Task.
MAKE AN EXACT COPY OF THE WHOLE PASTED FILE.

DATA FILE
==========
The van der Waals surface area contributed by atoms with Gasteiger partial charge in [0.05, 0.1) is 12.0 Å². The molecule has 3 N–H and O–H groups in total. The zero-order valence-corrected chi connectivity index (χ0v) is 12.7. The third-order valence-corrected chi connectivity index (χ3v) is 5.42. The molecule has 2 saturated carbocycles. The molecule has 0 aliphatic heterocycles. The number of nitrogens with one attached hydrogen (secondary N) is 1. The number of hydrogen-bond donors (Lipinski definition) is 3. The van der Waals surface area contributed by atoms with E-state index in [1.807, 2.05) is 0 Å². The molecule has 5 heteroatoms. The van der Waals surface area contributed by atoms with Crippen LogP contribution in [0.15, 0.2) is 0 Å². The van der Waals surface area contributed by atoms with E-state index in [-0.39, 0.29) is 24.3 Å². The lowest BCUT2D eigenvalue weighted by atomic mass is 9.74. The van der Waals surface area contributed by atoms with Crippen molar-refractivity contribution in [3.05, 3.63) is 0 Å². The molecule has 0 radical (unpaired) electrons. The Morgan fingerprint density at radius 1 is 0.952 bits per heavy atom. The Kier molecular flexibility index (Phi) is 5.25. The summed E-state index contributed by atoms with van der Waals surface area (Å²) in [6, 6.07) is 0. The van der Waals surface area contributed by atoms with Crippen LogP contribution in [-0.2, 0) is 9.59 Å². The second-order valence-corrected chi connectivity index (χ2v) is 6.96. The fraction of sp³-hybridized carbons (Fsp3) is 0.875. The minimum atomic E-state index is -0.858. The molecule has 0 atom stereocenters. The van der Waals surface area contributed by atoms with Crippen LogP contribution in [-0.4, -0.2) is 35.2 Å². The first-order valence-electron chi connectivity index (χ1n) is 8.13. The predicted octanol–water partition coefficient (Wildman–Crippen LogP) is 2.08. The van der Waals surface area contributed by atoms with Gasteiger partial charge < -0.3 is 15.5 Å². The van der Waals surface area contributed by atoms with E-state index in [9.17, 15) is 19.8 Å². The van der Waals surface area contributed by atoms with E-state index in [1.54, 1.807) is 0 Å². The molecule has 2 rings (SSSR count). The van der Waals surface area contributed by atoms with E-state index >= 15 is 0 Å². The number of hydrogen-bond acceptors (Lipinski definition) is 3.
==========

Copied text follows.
The van der Waals surface area contributed by atoms with Gasteiger partial charge in [0.05, 0.1) is 12.0 Å². The molecule has 3 N–H and O–H groups in total. The zero-order valence-corrected chi connectivity index (χ0v) is 12.7. The third-order valence-corrected chi connectivity index (χ3v) is 5.42. The molecule has 2 saturated carbocycles. The molecule has 0 aliphatic heterocycles. The number of nitrogens with one attached hydrogen (secondary N) is 1. The number of hydrogen-bond donors (Lipinski definition) is 3. The van der Waals surface area contributed by atoms with E-state index in [1.807, 2.05) is 0 Å². The molecule has 5 heteroatoms. The van der Waals surface area contributed by atoms with Crippen LogP contribution in [0.15, 0.2) is 0 Å². The van der Waals surface area contributed by atoms with E-state index in [-0.39, 0.29) is 24.3 Å². The lowest BCUT2D eigenvalue weighted by atomic mass is 9.74. The van der Waals surface area contributed by atoms with Crippen molar-refractivity contribution in [3.05, 3.63) is 0 Å². The molecule has 0 radical (unpaired) electrons. The Morgan fingerprint density at radius 1 is 0.952 bits per heavy atom. The Kier molecular flexibility index (Phi) is 5.25. The summed E-state index contributed by atoms with van der Waals surface area (Å²) in [6, 6.07) is 0. The van der Waals surface area contributed by atoms with Crippen LogP contribution in [-0.2, 0) is 9.59 Å². The second-order valence-corrected chi connectivity index (χ2v) is 6.96. The fraction of sp³-hybridized carbons (Fsp3) is 0.875. The minimum atomic E-state index is -0.858. The molecule has 0 atom stereocenters. The van der Waals surface area contributed by atoms with Crippen LogP contribution in [-0.4, -0.2) is 35.2 Å². The first-order valence-electron chi connectivity index (χ1n) is 8.13. The predicted octanol–water partition coefficient (Wildman–Crippen LogP) is 2.08. The van der Waals surface area contributed by atoms with Gasteiger partial charge < -0.3 is 15.5 Å². The van der Waals surface area contributed by atoms with E-state index in [9.17, 15) is 19.8 Å². The van der Waals surface area contributed by atoms with E-state index in [1.54, 1.807) is 0 Å². The molecule has 2 rings (SSSR count). The van der Waals surface area contributed by atoms with E-state index >= 15 is 0 Å². The number of hydrogen-bond acceptors (Lipinski definition) is 3.